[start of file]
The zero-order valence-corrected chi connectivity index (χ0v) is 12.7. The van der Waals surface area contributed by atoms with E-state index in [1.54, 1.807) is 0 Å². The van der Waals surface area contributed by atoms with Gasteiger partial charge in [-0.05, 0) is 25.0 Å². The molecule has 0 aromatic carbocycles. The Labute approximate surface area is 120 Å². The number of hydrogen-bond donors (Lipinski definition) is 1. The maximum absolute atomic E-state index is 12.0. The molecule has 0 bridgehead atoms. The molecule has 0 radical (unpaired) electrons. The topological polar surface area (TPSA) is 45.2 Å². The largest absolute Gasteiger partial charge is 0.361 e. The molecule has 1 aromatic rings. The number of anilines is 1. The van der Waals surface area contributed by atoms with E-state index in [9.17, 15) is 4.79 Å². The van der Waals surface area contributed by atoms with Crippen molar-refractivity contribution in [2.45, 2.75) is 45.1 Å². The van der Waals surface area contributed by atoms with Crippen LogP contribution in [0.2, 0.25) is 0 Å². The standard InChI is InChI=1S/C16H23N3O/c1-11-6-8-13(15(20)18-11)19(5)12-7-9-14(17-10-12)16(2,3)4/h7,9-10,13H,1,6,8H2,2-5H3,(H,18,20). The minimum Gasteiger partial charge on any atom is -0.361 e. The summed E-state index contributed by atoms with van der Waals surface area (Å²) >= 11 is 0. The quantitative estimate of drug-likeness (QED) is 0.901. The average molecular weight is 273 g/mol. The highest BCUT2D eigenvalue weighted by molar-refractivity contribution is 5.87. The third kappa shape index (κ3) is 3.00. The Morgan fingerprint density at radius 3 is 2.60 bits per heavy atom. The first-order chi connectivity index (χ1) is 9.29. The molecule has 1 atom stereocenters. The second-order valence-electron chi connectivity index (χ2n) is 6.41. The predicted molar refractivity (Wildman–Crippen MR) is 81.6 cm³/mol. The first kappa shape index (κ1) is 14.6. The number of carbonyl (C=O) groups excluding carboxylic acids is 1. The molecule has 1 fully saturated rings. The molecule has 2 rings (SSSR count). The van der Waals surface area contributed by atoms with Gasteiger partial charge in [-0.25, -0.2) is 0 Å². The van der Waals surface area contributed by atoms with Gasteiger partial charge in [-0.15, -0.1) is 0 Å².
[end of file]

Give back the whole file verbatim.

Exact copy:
The zero-order valence-corrected chi connectivity index (χ0v) is 12.7. The van der Waals surface area contributed by atoms with E-state index in [1.54, 1.807) is 0 Å². The van der Waals surface area contributed by atoms with Gasteiger partial charge in [-0.05, 0) is 25.0 Å². The molecule has 0 aromatic carbocycles. The Labute approximate surface area is 120 Å². The number of hydrogen-bond donors (Lipinski definition) is 1. The maximum absolute atomic E-state index is 12.0. The molecule has 0 bridgehead atoms. The molecule has 0 radical (unpaired) electrons. The topological polar surface area (TPSA) is 45.2 Å². The largest absolute Gasteiger partial charge is 0.361 e. The molecule has 1 aromatic rings. The number of anilines is 1. The van der Waals surface area contributed by atoms with E-state index in [9.17, 15) is 4.79 Å². The van der Waals surface area contributed by atoms with Crippen molar-refractivity contribution in [2.45, 2.75) is 45.1 Å². The van der Waals surface area contributed by atoms with Crippen LogP contribution in [0.2, 0.25) is 0 Å². The standard InChI is InChI=1S/C16H23N3O/c1-11-6-8-13(15(20)18-11)19(5)12-7-9-14(17-10-12)16(2,3)4/h7,9-10,13H,1,6,8H2,2-5H3,(H,18,20). The minimum Gasteiger partial charge on any atom is -0.361 e. The summed E-state index contributed by atoms with van der Waals surface area (Å²) >= 11 is 0. The quantitative estimate of drug-likeness (QED) is 0.901. The average molecular weight is 273 g/mol. The highest BCUT2D eigenvalue weighted by molar-refractivity contribution is 5.87. The third kappa shape index (κ3) is 3.00. The Morgan fingerprint density at radius 3 is 2.60 bits per heavy atom. The first-order chi connectivity index (χ1) is 9.29. The molecule has 1 atom stereocenters. The second-order valence-electron chi connectivity index (χ2n) is 6.41. The predicted molar refractivity (Wildman–Crippen MR) is 81.6 cm³/mol. The first kappa shape index (κ1) is 14.6. The number of carbonyl (C=O) groups excluding carboxylic acids is 1. The molecule has 1 fully saturated rings. The molecule has 2 rings (SSSR count). The van der Waals surface area contributed by atoms with Gasteiger partial charge in [-0.25, -0.2) is 0 Å². The van der Waals surface area contributed by atoms with Gasteiger partial charge in [-0.15, -0.1) is 0 Å².